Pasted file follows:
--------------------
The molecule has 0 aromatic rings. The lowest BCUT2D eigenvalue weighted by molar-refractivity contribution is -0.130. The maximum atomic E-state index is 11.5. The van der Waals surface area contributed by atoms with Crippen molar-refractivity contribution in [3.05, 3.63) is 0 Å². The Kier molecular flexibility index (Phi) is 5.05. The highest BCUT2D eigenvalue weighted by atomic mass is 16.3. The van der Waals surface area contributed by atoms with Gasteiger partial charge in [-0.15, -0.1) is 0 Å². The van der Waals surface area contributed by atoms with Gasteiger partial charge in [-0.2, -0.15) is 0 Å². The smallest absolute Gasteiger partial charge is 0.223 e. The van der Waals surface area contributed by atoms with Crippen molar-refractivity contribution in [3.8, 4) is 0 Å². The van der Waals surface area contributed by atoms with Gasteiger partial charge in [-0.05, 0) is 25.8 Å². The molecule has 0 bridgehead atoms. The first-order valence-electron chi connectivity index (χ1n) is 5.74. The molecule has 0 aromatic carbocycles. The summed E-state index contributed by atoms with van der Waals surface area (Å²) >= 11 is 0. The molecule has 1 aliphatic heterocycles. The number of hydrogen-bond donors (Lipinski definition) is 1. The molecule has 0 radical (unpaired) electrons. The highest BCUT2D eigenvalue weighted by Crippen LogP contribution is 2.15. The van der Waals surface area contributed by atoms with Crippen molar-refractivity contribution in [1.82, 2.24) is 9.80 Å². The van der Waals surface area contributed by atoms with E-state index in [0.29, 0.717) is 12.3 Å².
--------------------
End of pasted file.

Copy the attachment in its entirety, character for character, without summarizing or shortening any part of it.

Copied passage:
The molecule has 0 aromatic rings. The lowest BCUT2D eigenvalue weighted by molar-refractivity contribution is -0.130. The maximum atomic E-state index is 11.5. The van der Waals surface area contributed by atoms with Crippen molar-refractivity contribution in [3.05, 3.63) is 0 Å². The Kier molecular flexibility index (Phi) is 5.05. The highest BCUT2D eigenvalue weighted by atomic mass is 16.3. The van der Waals surface area contributed by atoms with Gasteiger partial charge in [-0.15, -0.1) is 0 Å². The van der Waals surface area contributed by atoms with Gasteiger partial charge in [-0.2, -0.15) is 0 Å². The smallest absolute Gasteiger partial charge is 0.223 e. The van der Waals surface area contributed by atoms with Crippen molar-refractivity contribution in [3.8, 4) is 0 Å². The van der Waals surface area contributed by atoms with Gasteiger partial charge in [-0.05, 0) is 25.8 Å². The molecule has 0 bridgehead atoms. The first-order valence-electron chi connectivity index (χ1n) is 5.74. The molecule has 0 aromatic carbocycles. The summed E-state index contributed by atoms with van der Waals surface area (Å²) >= 11 is 0. The molecule has 1 aliphatic heterocycles. The number of hydrogen-bond donors (Lipinski definition) is 1. The molecule has 0 radical (unpaired) electrons. The highest BCUT2D eigenvalue weighted by Crippen LogP contribution is 2.15. The van der Waals surface area contributed by atoms with Crippen molar-refractivity contribution in [1.82, 2.24) is 9.80 Å². The van der Waals surface area contributed by atoms with E-state index in [0.29, 0.717) is 12.3 Å².